May 2005
Volume 46, Issue 13
ARVO Annual Meeting Abstract  |   May 2005
Glucocorticoid Receptor Binding and Anti–Angiogenic/Anti–Vasopermeability Effects of the Synthetic Steroid, 9–Dehydro Cortexolone Acetate
Author Affiliations & Notes
  • J.L. Edelman
    Biological Sciences, Allergan Inc, Irvine, CA
  • D. Lutz
    Biological Sciences, Allergan Inc, Irvine, CA
  • M.R. Castro
    Biological Sciences, Allergan Inc, Irvine, CA
  • Footnotes
    Commercial Relationships  J.L. Edelman, Allergan, Inc. E; D. Lutz, Allergan, Inc. E; M.R. Castro, Allergan, Inc. E.
  • Footnotes
    Support  None.
Investigative Ophthalmology & Visual Science May 2005, Vol.46, 3943. doi:
  • Views
  • Share
  • Tools
    • Alerts
      This feature is available to authenticated users only.
      Sign In or Create an Account ×
    • Get Citation

      J.L. Edelman, D. Lutz, M.R. Castro; Glucocorticoid Receptor Binding and Anti–Angiogenic/Anti–Vasopermeability Effects of the Synthetic Steroid, 9–Dehydro Cortexolone Acetate . Invest. Ophthalmol. Vis. Sci. 2005;46(13):3943.

      Download citation file:

      © ARVO (1962-2015); The Authors (2016-present)

  • Supplements

Abstract: : Purpose: To determine the glucocorticoid receptor binding affinity and anti–angiogenic/anti–vasopermeability activity of the anti–angiogenic synthetic steroid 9–dehydro cortexolone acetate (anecortave acetate). Methods: 9–dehydro cortexolone acetate (4, 9(11)–pregnadien–17, 21–diol–3, 20–dione acetate) and its deacetylated congener (9–dehydro cortexolone; anecortave) were purchased from Steraloids, Inc. Glucocorticoid receptor (GR) binding affinity was determined by displacement of 3H–dexamethasone in human HeLa S3 cells using 10 nM – 10 µM anecortave or anecortave acetate. Corneal neovascularization was initiated by central cornea chemical cautery in rats, and the extent of new vessel growth was measured by intravascular FITC–dextran fluorescence on day 4. Anecortave acetate was administered topically three times daily in suspension (0.1% – 2.5%). Blood–retinal barrier breakdown was induced in rabbits by intravitreal injection of 500 ng VEGF–165, and retinal leakage was measured two days later by subjective scoring of fluorescein angiograms. In this rabbit model, 1 mg anecortave acetate or the glucocorticoid triamcinolone acetonide was injected into the vitreous in a sterile saline suspension. The GR antagonist mifepristone (50 mg/kg/day) was administered by subcutaneous injection. Results: Anecortave and anecortave acetate bind to the GR with Ki values of 160 nM and 209 nM, respectively. In a rat model of corneal angiogenesis, anecortave acetate (up to 2.5% topically, t.i.d.) failed to inhibit new blood vessel growth. In the same study, 0.1% dexamethasone inhibited corneal angiogenesis by ∼80%. In rabbits, intravitreal anecortave acetate (1 mg) inhibited VEGF–induced retinal leakage by 71%, and this inhibitory effect was significantly reversed by the GR antagonist mifepristone. In the same model, 1 mg triamcinolone acetonide completely blocked VEGF–induced vascular leakage for >1 month. These results in rabbits suggest that anecortave acetate (or anecortave) activates GR signaling, or alternatively, that anecortave acetate may be metabolized within the rabbit eye (but not the rat eye) to an active glucocorticoid. Conclusions: The anti–angiogenic steroid anecortave acetate binds to the glucocorticoid receptor in vitro, and significantly inhibits VEGF–mediated retinal vascular leakage in vivo. Its in vivo activity may be due to the conversion of anecortave acetate to an active glucocorticoid within the rabbit eye.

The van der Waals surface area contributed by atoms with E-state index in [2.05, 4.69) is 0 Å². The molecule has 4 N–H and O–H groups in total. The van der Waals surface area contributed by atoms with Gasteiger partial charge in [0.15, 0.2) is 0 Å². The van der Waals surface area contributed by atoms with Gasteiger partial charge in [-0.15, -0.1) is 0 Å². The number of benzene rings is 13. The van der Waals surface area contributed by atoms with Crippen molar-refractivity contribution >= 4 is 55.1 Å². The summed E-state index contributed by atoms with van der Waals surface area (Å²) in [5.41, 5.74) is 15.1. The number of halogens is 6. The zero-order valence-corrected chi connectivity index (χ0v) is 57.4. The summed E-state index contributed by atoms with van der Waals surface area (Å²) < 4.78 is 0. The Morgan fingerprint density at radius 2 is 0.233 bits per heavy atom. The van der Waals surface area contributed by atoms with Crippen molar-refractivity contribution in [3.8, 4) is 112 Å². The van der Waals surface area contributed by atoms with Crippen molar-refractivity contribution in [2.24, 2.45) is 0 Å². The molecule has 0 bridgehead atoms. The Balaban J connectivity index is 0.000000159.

Keywords: retina • corticosteroids • growth factors/growth factor receptors 

This PDF is available to Subscribers Only

Sign in or purchase a subscription to access this content. ×

You must be signed into an individual account to use this feature.